How can we rob oppressors of their power?
I remember reading about a family who didn’t demand much in life. They wanted to be able to go about their day without interruption, not necessarily accomplishing great things, but enjoying a simple, quiet, and happy life.
But it didn’t seem to be their lot. A great oppressor hounded them until the family stood united against him. His old approach no longer worked, he had to devise a new attack. Unknown to him, the family had devised a sure countermeasure. He launched his plan which had a point of no return. The family’s successful scheme enabled them to live securely for the rest of their lives.
The above is a fairytale. You are more familiar with the story under the title “The Three Little Pigs.” What makes this story a fairytale is it’s totally made up and intended for entertainment and teaching. Furthermore, it ties up all the loose ends so the conflict is completely resolved, never having to be bothered with again—a happily-ever-after moment. Many fairytales have a character with supernatural powers who magically makes things happen.
I know of another story that has a similar beginning. Instead of a wolf, the oppressor was a man who terrorized a whole community. No one was immune to his bouts of anger and violence– which were without restraint or boundaries. Having tried everything, the townspeople deemed him insane and cast him out of their city. He could have gone anywhere else, but he camped outside of town and terrorized everyone traveling the road into the city.
This must have gone on for a long time, we aren’t told how long, but it all stopped the day another man came to the community and stopped to talk with him. The conversation with this stranger released all the stored anger and violence in the man and allowed him to re-enter the city, where he gained the trust and respect of his neighbors, living the rest of his life—as far as we know—in the company and comfort of friends.
No one is beyond God’s reach
The story seems to have the same markings of a fairytale, but is it? No. It’s in the Bible. You can read all about his story in Matthew 8, Mark 5, and Luke 8. He’s called the Gadarene demoniac. Matthew’s account mentions two men near the city of Geresenes, not just one. Every other detail of the account agrees with Mark and Luke. I reworded both accounts to help us see two things. First, many people look at the Bible as just nice stories — even to the point of calling the fairytales. Such an attack can erode our ability to believe every word. And second, I chose the demoniac story to help us all see that no one is beyond God’s reach.
As my wife and I have been reading through the gospels again, I remember that they record only a pinch of Jesus’ work and words. John said the world was not big enough to contain all the books that could have been written about Jesus’ works or keep account of his whole ministry. So, I considered the handpicked stories written for us to read. I saw in them how Jesus has every aspect of life completely covered. There’s no illness He cannot heal. No need He can’t fulfill.
Even when life’s storms and circumstances become more than I can carry and invisible forces in the world seem to turn against me, I remember He has authority over all and can set all things right. The image of Jesus asleep in the storm-tossed boat forms in my mind. The disciples awaken Him, fearing for their lives. He commands the storm, the wind, and the sea to calm down. The wind stops. The sea turns to glass. The disciples turn to jelly as they wonder who this man is that even the storm obeys Him. In times like these I learn afresh how powerful He is.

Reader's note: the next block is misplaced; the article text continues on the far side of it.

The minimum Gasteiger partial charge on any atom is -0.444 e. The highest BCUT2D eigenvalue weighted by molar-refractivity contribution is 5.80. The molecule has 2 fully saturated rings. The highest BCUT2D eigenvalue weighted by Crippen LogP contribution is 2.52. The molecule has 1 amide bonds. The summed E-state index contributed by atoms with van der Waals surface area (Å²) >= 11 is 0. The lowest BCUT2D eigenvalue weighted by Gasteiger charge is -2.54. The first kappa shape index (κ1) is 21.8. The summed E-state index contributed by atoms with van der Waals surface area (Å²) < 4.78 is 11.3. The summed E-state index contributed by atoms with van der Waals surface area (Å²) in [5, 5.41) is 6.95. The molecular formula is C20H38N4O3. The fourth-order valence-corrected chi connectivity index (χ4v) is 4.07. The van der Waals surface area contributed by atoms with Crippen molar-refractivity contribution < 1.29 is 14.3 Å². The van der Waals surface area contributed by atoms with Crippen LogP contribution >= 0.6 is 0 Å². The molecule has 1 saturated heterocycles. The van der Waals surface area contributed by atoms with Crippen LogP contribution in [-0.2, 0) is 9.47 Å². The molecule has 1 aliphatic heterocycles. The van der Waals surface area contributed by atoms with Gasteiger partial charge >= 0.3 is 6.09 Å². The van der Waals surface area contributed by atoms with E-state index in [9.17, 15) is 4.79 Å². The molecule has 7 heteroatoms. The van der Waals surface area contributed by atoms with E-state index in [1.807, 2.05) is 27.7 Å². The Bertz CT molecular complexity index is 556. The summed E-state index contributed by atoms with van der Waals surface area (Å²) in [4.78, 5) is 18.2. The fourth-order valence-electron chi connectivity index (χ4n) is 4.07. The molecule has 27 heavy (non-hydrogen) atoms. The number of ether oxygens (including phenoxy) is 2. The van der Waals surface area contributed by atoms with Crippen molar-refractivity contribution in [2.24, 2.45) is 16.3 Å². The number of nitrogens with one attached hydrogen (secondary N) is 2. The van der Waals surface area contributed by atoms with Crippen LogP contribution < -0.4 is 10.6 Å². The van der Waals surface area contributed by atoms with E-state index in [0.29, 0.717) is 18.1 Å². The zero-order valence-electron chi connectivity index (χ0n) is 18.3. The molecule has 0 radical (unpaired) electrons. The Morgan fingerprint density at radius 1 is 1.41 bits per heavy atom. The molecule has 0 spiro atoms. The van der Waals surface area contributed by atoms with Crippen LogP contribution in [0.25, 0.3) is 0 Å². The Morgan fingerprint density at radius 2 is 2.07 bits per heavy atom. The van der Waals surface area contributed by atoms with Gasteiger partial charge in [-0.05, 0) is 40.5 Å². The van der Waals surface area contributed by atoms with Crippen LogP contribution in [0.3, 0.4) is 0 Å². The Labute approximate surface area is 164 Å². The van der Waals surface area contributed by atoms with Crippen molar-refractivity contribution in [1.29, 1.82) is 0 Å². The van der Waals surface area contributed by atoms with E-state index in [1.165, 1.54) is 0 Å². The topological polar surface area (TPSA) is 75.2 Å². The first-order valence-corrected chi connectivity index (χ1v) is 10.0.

Nothing is Impossible with God
Nevertheless, every time I go through a situation I deem impossible, doubts assail me. I begin to believe lies about my God and about the futility of my efforts to work through the problems I face. When I conclude a person in my path is impossible to deal with or will never change, I tell myself to write him off and go around him. Eventually, I realize I don’t know how wise my God is and how His plans cannot be frustrated.
The paths Jesus has taken me down have shown me how little of His love I know or comprehend. I have found His love covers the sins and offenses of others in far greater measure than was possible in me. As I yield to His Spirit, He touches the lives of others through me. When I am so unworthy, He has made me worthy. Repeatedly, I’ve witnessed what is ‘not possible’ with man ‘is possible’ with God.
This is the lesson the Gadarenes had to learn. The man in their community they had judged as being too far gone, unreachable, and non-reformable—an impossible case—met the One who could make a difference and do the impossible.
Their conclusion could not explain how the impossible became possible. Not one said to Jesus, “I don’t know what you just did or how, but what a difference that is going to make in our city!” Travelers had been staying away. Now they could pass through the city gates safely. Maybe even spend the night and buy things from their stores. Quite the contrary. Seeing the man who had been demon-possessed now quietly sitting at Jesus’ feet — clothed and in his right mind– they became afraid of the authority and power Jesus had over the demons that they told Jesus to scram.
The former demoniac wanted to stay with Jesus, to be near Him, but Jesus told him to stay so he could tell others what God had done for him. He did so and apparently became an effective evangelist. We later read that the next time Jesus came near their city, they all came out to ask him to stay and teach.
Don’t underestimate God
Paul wrote that God is able to do exceedingly abundantly above all you can ask or even imagine. Believe that the impossibilities we face are possible with God. Believe what you can. Ask Him to surprise you. Just remember, no one is beyond the Lord’s grace and ability to save.
Wolf photo by Marc Olivier/ Unsplash